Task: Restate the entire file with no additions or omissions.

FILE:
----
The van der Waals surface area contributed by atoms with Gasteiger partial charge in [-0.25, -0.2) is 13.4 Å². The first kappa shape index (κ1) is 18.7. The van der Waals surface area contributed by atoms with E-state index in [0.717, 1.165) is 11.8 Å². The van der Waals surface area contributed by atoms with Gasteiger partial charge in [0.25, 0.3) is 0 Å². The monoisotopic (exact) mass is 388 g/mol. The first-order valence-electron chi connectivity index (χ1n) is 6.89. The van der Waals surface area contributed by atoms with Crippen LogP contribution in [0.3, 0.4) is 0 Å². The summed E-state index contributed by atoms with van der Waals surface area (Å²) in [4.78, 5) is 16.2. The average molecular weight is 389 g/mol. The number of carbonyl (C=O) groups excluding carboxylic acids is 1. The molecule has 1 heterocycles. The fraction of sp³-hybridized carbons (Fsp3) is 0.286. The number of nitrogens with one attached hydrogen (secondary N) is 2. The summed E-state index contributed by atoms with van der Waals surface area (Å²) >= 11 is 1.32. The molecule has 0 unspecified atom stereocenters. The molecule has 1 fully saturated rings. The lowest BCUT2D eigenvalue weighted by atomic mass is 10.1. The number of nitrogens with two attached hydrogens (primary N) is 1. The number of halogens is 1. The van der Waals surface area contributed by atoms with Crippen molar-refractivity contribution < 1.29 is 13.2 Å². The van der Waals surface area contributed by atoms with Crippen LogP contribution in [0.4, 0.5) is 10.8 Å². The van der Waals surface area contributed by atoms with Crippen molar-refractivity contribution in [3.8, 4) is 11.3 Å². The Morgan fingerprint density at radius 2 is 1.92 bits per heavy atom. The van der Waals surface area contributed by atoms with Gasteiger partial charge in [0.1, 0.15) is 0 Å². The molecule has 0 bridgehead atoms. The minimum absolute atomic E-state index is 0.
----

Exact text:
The van der Waals surface area contributed by atoms with Gasteiger partial charge in [-0.25, -0.2) is 13.4 Å². The first kappa shape index (κ1) is 18.7. The van der Waals surface area contributed by atoms with E-state index in [0.717, 1.165) is 11.8 Å². The van der Waals surface area contributed by atoms with Gasteiger partial charge in [0.25, 0.3) is 0 Å². The monoisotopic (exact) mass is 388 g/mol. The first-order valence-electron chi connectivity index (χ1n) is 6.89. The van der Waals surface area contributed by atoms with Crippen LogP contribution in [0.3, 0.4) is 0 Å². The summed E-state index contributed by atoms with van der Waals surface area (Å²) in [4.78, 5) is 16.2. The average molecular weight is 389 g/mol. The number of carbonyl (C=O) groups excluding carboxylic acids is 1. The molecule has 1 heterocycles. The fraction of sp³-hybridized carbons (Fsp3) is 0.286. The number of nitrogens with one attached hydrogen (secondary N) is 2. The summed E-state index contributed by atoms with van der Waals surface area (Å²) >= 11 is 1.32. The molecule has 0 unspecified atom stereocenters. The molecule has 1 fully saturated rings. The lowest BCUT2D eigenvalue weighted by atomic mass is 10.1. The number of nitrogens with two attached hydrogens (primary N) is 1. The number of halogens is 1. The van der Waals surface area contributed by atoms with Crippen molar-refractivity contribution < 1.29 is 13.2 Å². The van der Waals surface area contributed by atoms with Crippen LogP contribution in [0.4, 0.5) is 10.8 Å². The van der Waals surface area contributed by atoms with Crippen molar-refractivity contribution in [3.8, 4) is 11.3 Å². The Morgan fingerprint density at radius 2 is 1.92 bits per heavy atom. The van der Waals surface area contributed by atoms with Gasteiger partial charge in [0.1, 0.15) is 0 Å². The molecule has 0 bridgehead atoms. The minimum absolute atomic E-state index is 0.